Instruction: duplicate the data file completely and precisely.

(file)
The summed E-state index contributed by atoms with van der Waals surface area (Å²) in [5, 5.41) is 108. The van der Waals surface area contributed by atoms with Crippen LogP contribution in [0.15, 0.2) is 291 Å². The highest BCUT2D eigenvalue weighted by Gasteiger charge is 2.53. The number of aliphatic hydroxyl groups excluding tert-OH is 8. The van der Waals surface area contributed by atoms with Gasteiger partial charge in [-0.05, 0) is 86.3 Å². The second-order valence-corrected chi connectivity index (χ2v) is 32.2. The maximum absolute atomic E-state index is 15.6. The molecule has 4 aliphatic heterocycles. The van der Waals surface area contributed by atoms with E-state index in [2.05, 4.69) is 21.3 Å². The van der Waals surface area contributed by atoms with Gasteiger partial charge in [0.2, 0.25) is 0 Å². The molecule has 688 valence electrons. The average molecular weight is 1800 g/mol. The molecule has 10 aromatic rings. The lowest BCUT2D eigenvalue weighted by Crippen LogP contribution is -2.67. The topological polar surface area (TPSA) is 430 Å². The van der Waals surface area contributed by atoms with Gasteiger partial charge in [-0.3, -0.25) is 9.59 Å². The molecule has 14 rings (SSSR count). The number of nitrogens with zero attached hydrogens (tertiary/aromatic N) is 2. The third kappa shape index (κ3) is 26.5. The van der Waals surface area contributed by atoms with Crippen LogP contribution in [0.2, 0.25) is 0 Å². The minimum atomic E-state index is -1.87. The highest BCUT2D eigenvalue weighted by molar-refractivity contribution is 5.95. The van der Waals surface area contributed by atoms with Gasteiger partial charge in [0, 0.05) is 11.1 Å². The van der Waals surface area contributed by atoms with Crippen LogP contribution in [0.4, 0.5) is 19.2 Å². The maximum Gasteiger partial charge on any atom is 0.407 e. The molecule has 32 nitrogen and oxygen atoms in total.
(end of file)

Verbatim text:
The summed E-state index contributed by atoms with van der Waals surface area (Å²) in [5, 5.41) is 108. The van der Waals surface area contributed by atoms with Crippen LogP contribution in [0.15, 0.2) is 291 Å². The highest BCUT2D eigenvalue weighted by Gasteiger charge is 2.53. The number of aliphatic hydroxyl groups excluding tert-OH is 8. The van der Waals surface area contributed by atoms with Gasteiger partial charge in [-0.05, 0) is 86.3 Å². The second-order valence-corrected chi connectivity index (χ2v) is 32.2. The maximum absolute atomic E-state index is 15.6. The molecule has 4 aliphatic heterocycles. The van der Waals surface area contributed by atoms with E-state index in [2.05, 4.69) is 21.3 Å². The van der Waals surface area contributed by atoms with Gasteiger partial charge in [0.2, 0.25) is 0 Å². The molecule has 688 valence electrons. The average molecular weight is 1800 g/mol. The molecule has 10 aromatic rings. The lowest BCUT2D eigenvalue weighted by Crippen LogP contribution is -2.67. The topological polar surface area (TPSA) is 430 Å². The van der Waals surface area contributed by atoms with Gasteiger partial charge in [-0.3, -0.25) is 9.59 Å². The molecule has 14 rings (SSSR count). The number of nitrogens with zero attached hydrogens (tertiary/aromatic N) is 2. The third kappa shape index (κ3) is 26.5. The van der Waals surface area contributed by atoms with Crippen LogP contribution in [0.2, 0.25) is 0 Å². The minimum atomic E-state index is -1.87. The highest BCUT2D eigenvalue weighted by molar-refractivity contribution is 5.95. The van der Waals surface area contributed by atoms with Gasteiger partial charge in [0, 0.05) is 11.1 Å². The van der Waals surface area contributed by atoms with Crippen LogP contribution in [0.4, 0.5) is 19.2 Å². The maximum Gasteiger partial charge on any atom is 0.407 e. The molecule has 32 nitrogen and oxygen atoms in total.